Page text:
Yes, definitely. For best results, fill the grinder with no more than 1/4 to 1/3 cup of pumpkin seeds (pepitas) at a time.

Further, if you use your coffee grinder for coffee (in addition to grinding nuts and seeds for your recipes! :)), be sure to wipe it out to remove any traces of coffee and coffee oil. You can pulse a bit of bread in the grinder to remove any final traces (discard the bread afterwards). For more even grinding, I recommend shaking the grinder as you grind the seeds.

Can a Food Processor Work to Grind the Pumpkin Seeds (pepitas) into Pumpkin Seed Flour?

No. A food processor will not grind the seeds into a a fine flour (only a coarse meal).

close up of a bowl of homemade pumpkin seed flour

Homemade Pumpkin Seed Flour (Pepita Flour)

Yield: 1 and 1/4 cups flour
Prep Time: 5 minutes
Total Time: 5 minutes

Pumpkin seed flour (also known as pepita flour) is a nutrient-dense, gluten-free, grain-free flour that can be used in all kinds of recipes. Use it as a nut-free, less expensive alternative to almond flour and other nut flours.

Ingredients

  • 150 grams (roughly 1 cup) green pumpkin seeds (pepitas)

Instructions

    1. Place the green pumpkin seeds in a high speed blender (a high speed bullet blender is ideal). If using a coffee grinder, only grind 1/3 cup or 1/2 cup at a time.
    2. Process for 30 seconds. Scrape down sides repeat, until the seeds resemble a mostly fine flour with some larger pieces throughout (avoid over-processing--the flour will turn into seed butter).
    3. Transfer the flour to a mesh sieve set over a bowl. Sift the flour to remove any of the large pieces (stir it around to force it through the sieve). Reprocess the large pieces to a fine flour and sift again.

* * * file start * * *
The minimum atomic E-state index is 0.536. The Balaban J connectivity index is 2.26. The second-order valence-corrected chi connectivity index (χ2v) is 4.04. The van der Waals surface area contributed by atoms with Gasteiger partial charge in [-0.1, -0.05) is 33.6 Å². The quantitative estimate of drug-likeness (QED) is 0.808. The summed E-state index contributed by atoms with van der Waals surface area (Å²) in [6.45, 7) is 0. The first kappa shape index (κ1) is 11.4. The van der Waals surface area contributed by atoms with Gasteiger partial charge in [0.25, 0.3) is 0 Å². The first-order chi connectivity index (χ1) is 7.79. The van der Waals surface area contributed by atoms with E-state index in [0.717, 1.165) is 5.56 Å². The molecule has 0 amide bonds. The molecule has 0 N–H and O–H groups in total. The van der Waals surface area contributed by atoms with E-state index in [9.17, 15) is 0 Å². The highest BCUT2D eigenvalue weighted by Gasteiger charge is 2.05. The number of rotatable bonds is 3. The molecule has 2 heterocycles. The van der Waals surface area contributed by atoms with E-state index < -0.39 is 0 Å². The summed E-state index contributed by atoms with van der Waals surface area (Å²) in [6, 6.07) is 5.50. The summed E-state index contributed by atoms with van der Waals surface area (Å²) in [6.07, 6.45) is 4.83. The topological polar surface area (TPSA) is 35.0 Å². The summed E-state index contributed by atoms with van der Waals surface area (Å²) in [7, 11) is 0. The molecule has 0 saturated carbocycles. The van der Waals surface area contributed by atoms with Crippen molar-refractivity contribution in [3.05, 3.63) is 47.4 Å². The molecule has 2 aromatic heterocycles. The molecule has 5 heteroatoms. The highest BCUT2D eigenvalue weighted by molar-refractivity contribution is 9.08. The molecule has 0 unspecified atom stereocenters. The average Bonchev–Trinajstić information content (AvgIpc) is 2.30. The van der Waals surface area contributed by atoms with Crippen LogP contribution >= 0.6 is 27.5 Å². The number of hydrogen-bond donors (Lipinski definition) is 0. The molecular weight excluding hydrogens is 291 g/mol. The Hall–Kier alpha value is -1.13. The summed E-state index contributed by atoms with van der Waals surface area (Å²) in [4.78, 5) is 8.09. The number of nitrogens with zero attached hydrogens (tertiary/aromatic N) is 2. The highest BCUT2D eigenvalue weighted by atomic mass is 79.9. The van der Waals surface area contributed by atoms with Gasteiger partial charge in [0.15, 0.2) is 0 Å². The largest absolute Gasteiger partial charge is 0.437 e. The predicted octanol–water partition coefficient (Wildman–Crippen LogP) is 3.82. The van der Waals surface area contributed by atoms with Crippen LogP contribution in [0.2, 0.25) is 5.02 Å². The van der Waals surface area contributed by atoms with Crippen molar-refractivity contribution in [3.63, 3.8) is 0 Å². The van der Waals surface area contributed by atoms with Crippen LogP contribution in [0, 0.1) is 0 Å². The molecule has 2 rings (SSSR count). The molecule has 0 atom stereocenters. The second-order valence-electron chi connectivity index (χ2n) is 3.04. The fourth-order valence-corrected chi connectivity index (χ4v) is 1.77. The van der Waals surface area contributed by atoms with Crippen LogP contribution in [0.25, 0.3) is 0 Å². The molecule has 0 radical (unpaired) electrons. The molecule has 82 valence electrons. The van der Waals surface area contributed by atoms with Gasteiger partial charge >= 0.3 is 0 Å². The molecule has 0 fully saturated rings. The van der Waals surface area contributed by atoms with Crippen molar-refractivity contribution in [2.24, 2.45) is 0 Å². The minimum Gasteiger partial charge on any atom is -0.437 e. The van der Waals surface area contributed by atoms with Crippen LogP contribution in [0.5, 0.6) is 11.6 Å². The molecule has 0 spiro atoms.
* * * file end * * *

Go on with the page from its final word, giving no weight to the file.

Notes

Storage: Store the pumpkin seed flour in an airtight container in the refrigerator or freezer for up to 6 months.
Coffee Grinder Tips: If you use your coffee grinder for coffee, too, be sure to wipe it out to remove any traces of coffee and coffee oil. You can pulse a bit of bread in the grinder to remove any final traces (discard the bread afterwards). For more even grinding, I recommend shaking the grinder as you grind the seeds.

Nutrition Information
Yield 10 Serving Size 2 tablespoons (15 g)
Amount Per Serving Calories 86Total Fat 7gSaturated Fat 1gTrans Fat 0gUnsaturated Fat 5gCholesterol 0mgSodium 3mgCarbohydrates 2gFiber 1gSugar 0gProtein 4g

The nutritional information is provided as a courtesy and is an estimate only. This information comes from online calculators. Although powerhungry.com attempts to provide accurate nutritional information, these figures are only estimates. Varying factors such as product types or brands and optional ingredients can change the nutritional information in any given recipe.

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Carol

Thursday 7th of December 2023

Can I use roasted pumpkin seeds?

Camilla

Monday 11th of December 2023

Hi Carol, YES! I accidentally ordered roasted pepitas just a few weeks ago and used them to make the flour, and several recipes for friends with allergies. It came out great. Just take care when grinding (stop and scrape, let the machine cool, if needed) to avoid making pepita butter (not a bad thing! But not when you are aiming for flour). I found that the oils in the roasted pepitas release a little bit more quickly than the raw, so I had to be a touch more patient (by a minute or two) while grinding.